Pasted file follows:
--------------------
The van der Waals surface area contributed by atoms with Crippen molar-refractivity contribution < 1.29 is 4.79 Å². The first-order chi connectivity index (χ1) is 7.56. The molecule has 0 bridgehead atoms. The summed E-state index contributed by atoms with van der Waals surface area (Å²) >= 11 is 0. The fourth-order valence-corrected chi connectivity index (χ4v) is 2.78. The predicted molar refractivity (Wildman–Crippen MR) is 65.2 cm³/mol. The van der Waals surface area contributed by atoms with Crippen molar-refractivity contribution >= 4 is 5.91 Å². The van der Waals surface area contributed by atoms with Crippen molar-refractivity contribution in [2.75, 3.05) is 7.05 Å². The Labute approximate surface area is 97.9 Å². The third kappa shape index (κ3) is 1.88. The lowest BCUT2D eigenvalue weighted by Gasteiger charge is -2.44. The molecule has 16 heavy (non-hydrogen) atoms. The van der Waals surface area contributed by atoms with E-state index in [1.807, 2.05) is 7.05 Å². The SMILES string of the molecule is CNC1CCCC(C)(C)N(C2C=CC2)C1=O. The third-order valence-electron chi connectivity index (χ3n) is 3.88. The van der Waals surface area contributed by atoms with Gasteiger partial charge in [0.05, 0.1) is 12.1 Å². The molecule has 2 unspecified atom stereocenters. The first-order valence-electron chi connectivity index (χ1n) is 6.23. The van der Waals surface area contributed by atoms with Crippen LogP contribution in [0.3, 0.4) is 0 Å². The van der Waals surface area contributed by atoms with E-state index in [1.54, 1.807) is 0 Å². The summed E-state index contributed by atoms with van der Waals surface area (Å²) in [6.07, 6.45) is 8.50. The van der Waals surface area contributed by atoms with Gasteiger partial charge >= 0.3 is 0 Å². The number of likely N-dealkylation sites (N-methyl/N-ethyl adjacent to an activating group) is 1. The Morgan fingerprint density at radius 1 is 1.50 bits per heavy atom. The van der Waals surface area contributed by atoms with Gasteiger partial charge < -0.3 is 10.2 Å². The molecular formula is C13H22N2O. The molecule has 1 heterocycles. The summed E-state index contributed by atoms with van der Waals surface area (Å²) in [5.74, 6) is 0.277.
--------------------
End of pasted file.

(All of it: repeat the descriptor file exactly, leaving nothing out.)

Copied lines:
The van der Waals surface area contributed by atoms with Crippen molar-refractivity contribution < 1.29 is 4.79 Å². The first-order chi connectivity index (χ1) is 7.56. The molecule has 0 bridgehead atoms. The summed E-state index contributed by atoms with van der Waals surface area (Å²) >= 11 is 0. The fourth-order valence-corrected chi connectivity index (χ4v) is 2.78. The predicted molar refractivity (Wildman–Crippen MR) is 65.2 cm³/mol. The van der Waals surface area contributed by atoms with Crippen molar-refractivity contribution >= 4 is 5.91 Å². The van der Waals surface area contributed by atoms with Crippen molar-refractivity contribution in [2.75, 3.05) is 7.05 Å². The Labute approximate surface area is 97.9 Å². The third kappa shape index (κ3) is 1.88. The lowest BCUT2D eigenvalue weighted by Gasteiger charge is -2.44. The molecule has 16 heavy (non-hydrogen) atoms. The van der Waals surface area contributed by atoms with E-state index in [1.807, 2.05) is 7.05 Å². The SMILES string of the molecule is CNC1CCCC(C)(C)N(C2C=CC2)C1=O. The third-order valence-electron chi connectivity index (χ3n) is 3.88. The van der Waals surface area contributed by atoms with Gasteiger partial charge in [0.05, 0.1) is 12.1 Å². The molecule has 2 unspecified atom stereocenters. The first-order valence-electron chi connectivity index (χ1n) is 6.23. The van der Waals surface area contributed by atoms with Crippen LogP contribution in [0.3, 0.4) is 0 Å². The van der Waals surface area contributed by atoms with E-state index in [1.54, 1.807) is 0 Å². The summed E-state index contributed by atoms with van der Waals surface area (Å²) in [6.07, 6.45) is 8.50. The van der Waals surface area contributed by atoms with Gasteiger partial charge >= 0.3 is 0 Å². The number of likely N-dealkylation sites (N-methyl/N-ethyl adjacent to an activating group) is 1. The Morgan fingerprint density at radius 1 is 1.50 bits per heavy atom. The van der Waals surface area contributed by atoms with Gasteiger partial charge < -0.3 is 10.2 Å². The molecular formula is C13H22N2O. The molecule has 1 heterocycles. The summed E-state index contributed by atoms with van der Waals surface area (Å²) in [5.74, 6) is 0.277.